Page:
"It is supremely arrogant to suppose that we, some two thousand years later, have a better idea of God's plan for Church order than did the actual hearers of the Apostles and the second generation of Christian bishops, many of whom were martyred for their faith." - Frank Schaeffer
Today we're going to start talking about a word that bothers many people when they hear it – in fact, rather than have to say this word, some people jokingly refer to it as the "t" word – any idea what it is? - Tradition.
For so long we've talked about how we don't believe in tradition, but only in what the Bible says.
But whether we realize it or not, or whether we want to admit it or not, we all have traditions and rituals that we live by and practice.
Depending on what church we are a part of, we will follow certain traditions that have been developed within that denomination:
And then, within those ‘traditions,’ those various denominations, you will have many different groups and factions that have split off from each other, each following their own set of traditions that they've developed over the years.
For example, in referring to the various denominations, we can look back in history to discover when these various groups started:
What are some traditions and rituals that we observe and practice in ourChurch?
As we look back to the Early Church, in order to rediscover the Faith and Practices of the New Testament Church, the Original Church, we're going to discover what kinds of traditions they developed over the years (esp. 100 -800).
As we go along, you will quickly notice how that certain doctrines and practices weren't introduced or developed in the Church until many years after the Apostles had all died. But that doesn't mean we shouldn't be doing it, or believing it, just because it wasn't fully practiced until a later date in the Church.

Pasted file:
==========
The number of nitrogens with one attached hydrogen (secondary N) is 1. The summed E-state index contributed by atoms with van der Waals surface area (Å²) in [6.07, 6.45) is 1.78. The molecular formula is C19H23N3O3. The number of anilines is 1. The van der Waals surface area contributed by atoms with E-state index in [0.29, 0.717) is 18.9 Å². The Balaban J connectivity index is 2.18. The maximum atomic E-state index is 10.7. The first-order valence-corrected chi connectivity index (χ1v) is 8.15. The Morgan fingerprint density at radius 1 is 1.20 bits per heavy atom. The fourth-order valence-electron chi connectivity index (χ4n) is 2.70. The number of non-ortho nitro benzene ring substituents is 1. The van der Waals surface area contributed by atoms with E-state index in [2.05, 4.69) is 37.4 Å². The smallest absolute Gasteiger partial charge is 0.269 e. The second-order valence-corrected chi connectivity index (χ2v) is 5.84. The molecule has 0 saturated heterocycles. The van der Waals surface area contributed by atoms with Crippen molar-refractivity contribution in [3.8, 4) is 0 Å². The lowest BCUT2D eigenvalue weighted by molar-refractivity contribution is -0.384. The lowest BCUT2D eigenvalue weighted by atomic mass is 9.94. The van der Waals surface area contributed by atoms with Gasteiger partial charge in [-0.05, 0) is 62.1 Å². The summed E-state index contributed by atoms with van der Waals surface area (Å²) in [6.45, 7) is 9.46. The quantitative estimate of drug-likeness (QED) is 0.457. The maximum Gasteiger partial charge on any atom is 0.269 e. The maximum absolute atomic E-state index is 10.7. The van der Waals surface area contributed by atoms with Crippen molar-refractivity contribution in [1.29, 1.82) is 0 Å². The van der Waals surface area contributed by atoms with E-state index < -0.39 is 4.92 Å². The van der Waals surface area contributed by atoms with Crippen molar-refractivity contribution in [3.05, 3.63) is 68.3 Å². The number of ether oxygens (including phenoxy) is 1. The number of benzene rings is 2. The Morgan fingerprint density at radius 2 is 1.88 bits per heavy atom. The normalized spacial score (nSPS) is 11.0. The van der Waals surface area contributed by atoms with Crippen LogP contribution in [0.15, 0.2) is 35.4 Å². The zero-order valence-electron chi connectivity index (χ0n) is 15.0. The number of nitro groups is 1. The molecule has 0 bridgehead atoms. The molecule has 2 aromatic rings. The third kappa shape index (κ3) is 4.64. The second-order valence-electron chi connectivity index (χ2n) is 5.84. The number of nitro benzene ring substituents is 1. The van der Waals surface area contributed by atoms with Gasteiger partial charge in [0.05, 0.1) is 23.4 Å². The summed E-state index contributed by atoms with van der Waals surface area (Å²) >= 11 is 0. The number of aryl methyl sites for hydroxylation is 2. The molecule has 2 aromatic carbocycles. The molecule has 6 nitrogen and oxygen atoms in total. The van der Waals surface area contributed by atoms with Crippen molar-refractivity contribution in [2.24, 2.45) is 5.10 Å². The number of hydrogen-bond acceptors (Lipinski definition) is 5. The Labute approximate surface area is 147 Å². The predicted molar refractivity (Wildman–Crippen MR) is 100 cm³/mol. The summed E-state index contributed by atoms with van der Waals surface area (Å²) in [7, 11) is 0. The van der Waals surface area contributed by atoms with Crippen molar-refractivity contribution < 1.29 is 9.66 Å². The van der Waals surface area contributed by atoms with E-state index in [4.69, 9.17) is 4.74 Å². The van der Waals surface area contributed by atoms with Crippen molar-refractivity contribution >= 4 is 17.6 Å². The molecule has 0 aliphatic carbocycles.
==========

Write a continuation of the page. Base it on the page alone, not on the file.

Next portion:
But there are some who say that if a certain doctrine or tradition is not clearly spelled out in the Bible, then I'm not going to believe it, or practice it.
Well, let's think of some things we do in our Churches that AREN'T specifically mentioned in the Bible, and yet we still practice them:
Does the fact that none of these church practices are specifically mentioned in the New Testament invalidate their use in the churches today? Not necessarily. Just because our practices aren't clearly mentioned in the Bible doesn't mean that we shouldn't be doing them. And we'll talk more about that later on.
Other things that were in the New Testament, but are not in the churches today, include:
So then, the question is not, "Do I believe in tradition or ritual?" but, "Which traditions and rituals should I believe in and practice?"
Definition of Tradition: Tradition as a word means exactly this: it is that which is "passed on" and "given over" from one to another. Holy Tradition, therefore, is that which is passed on and given over within the Church from the time of Christ's apostles right down to the present day.
O Heavenly King, O Comforter, the Spirit of truth, You who are in all places and fill all things, the Treasury of blessings and the Giver of life, come and abide in us, cleanse us from every stain of sin, and save our souls, O Gracious Lord.
Glory to the Father, and to the Son, and to the Holy Spirit, now and ever and unto ages of ages. Amen.Go to Part 2